Before speaking to an estate lawyer, spend some time thinking about what you want your estate plan to include. Presenting your wishes and goals to your estate lawyer will help them create a plan that meets your needs and takes some of the burden from your loved ones. Read on for what those planning for their estate needs should consider as they move toward a complete plan.
Who Should Inherit Your Estate?
Consider the people that you want to have your property after you have passed away. Keep in mind that if you are married, you should not just assume that your spouse will inherit your estate. Some states divide the estate between the spouse and all the adult children. On the other hand, you usually cannot exclude a current spouse from inheriting the family home. Make a list of everyone who you want to recognize with an inheritance and your estate lawyer will advise you about what types of estate plans are best for the purpose.
What Should You Leave Behind?
Estates come in all sizes. Estates consist of real estate, vehicles, bank and investment accounts, jewelry, art, precious metals, collectibles, and even pets. Make a list of everything you think is worth mentioning no matter how small and inexpensive and then match those items to a beneficiary. Some people keep things simple, though, and leave the entire estate to one or more parties. This is known as a per stirpes provision in the case of a will.
Think About Health Issues
It's important to consider what might happen if you become unable to make decisions about your healthcare and financial affairs. You should choose a trusted person or two to oversee your financial affairs using powers of attorney. Also, think about what you want to be done, or not to be done, when your health makes it impossible to make your wishes known. Instead of placing the burden on loved ones, decide how many life-sustaining measures you want using a healthcare directive or living will.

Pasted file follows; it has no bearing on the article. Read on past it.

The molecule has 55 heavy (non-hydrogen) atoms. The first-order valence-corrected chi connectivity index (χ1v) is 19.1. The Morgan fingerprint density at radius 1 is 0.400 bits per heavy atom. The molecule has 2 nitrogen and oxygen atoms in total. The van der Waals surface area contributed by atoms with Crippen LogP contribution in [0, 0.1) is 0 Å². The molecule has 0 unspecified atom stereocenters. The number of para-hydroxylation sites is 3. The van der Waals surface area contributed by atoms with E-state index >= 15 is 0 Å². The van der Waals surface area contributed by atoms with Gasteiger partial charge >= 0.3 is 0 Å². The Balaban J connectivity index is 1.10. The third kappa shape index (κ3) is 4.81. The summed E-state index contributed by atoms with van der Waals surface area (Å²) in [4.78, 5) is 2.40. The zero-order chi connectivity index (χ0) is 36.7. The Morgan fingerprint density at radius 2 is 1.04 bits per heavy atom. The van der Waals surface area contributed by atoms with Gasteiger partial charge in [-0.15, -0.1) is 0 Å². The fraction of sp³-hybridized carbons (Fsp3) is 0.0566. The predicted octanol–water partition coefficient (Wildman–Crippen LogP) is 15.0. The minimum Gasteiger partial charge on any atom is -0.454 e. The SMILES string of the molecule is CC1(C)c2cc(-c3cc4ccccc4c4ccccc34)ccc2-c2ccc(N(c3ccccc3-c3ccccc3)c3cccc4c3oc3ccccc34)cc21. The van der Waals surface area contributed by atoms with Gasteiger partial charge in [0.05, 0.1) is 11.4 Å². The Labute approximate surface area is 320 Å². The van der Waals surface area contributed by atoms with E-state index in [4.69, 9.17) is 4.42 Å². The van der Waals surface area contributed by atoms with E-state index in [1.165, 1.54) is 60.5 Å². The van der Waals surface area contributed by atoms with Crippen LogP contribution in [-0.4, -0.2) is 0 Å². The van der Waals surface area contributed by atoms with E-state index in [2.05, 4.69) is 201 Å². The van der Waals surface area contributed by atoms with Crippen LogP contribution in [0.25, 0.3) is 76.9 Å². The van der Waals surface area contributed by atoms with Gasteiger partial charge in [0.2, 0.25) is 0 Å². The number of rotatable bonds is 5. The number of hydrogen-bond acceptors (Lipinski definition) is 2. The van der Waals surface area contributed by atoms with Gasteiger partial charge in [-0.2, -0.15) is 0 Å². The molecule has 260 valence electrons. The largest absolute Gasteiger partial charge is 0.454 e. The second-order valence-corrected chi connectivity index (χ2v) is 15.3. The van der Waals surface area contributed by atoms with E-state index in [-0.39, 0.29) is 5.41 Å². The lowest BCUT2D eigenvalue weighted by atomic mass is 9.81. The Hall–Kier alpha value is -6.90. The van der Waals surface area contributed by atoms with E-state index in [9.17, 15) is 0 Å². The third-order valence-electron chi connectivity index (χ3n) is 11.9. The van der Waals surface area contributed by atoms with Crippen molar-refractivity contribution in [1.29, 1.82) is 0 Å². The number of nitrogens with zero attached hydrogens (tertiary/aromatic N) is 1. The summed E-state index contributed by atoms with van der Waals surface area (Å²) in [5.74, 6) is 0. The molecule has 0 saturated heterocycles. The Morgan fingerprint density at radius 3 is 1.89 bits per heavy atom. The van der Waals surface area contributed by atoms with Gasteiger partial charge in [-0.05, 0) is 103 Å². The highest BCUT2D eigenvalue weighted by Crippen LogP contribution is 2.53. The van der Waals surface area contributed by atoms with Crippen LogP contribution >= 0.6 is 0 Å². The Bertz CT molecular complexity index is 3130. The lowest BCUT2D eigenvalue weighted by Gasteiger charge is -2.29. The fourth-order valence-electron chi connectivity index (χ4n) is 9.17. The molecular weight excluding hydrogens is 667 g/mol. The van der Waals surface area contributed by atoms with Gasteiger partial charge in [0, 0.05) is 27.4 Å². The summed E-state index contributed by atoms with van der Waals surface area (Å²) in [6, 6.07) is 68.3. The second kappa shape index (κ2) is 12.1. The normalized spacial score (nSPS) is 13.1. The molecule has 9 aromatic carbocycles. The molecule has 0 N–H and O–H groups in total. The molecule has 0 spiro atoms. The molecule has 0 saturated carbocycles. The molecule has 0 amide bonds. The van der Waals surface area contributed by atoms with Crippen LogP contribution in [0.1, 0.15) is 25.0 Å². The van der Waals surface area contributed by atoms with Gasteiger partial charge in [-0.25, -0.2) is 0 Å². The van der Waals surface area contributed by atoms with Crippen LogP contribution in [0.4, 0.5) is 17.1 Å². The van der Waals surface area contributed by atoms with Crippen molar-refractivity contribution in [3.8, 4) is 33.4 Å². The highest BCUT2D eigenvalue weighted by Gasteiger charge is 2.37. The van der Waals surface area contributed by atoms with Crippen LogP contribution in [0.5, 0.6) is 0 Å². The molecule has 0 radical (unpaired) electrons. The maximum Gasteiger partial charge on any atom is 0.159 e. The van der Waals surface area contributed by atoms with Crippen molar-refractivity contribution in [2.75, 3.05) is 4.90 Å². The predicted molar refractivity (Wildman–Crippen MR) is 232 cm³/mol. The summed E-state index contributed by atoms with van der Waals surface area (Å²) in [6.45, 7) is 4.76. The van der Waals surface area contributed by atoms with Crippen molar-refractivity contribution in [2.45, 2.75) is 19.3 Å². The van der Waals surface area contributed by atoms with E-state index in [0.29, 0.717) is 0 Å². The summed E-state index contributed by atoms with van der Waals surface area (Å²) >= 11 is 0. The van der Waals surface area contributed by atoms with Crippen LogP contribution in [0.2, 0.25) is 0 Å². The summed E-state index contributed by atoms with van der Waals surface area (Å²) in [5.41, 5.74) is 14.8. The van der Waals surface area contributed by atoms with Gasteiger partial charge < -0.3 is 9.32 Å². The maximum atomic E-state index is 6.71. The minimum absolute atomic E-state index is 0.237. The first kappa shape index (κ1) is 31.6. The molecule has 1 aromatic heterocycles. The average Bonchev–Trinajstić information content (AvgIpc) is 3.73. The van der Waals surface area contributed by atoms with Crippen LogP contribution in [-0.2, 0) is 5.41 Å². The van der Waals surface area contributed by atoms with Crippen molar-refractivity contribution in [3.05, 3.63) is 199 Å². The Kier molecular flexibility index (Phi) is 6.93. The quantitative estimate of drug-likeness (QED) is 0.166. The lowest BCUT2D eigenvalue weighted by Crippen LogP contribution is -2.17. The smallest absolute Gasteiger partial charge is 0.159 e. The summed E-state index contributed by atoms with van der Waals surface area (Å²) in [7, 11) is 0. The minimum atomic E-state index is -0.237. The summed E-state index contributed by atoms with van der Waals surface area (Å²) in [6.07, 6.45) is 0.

Trusts and Wills
Trusts are an increasingly popular alternative to wills. They do similar things but are easier to use and the property contained in a trust avoids probate. They are more flexible than wills because they allow the creator to make conditions on the inheritances. For instance, you can set up a trust fund for your minor-aged children or grandchildren, choose a trustee, and specify how much and when funds are to be provided to them.
The above should get you started thinking about your estate plan. Contact an estate lawyer today to learn more.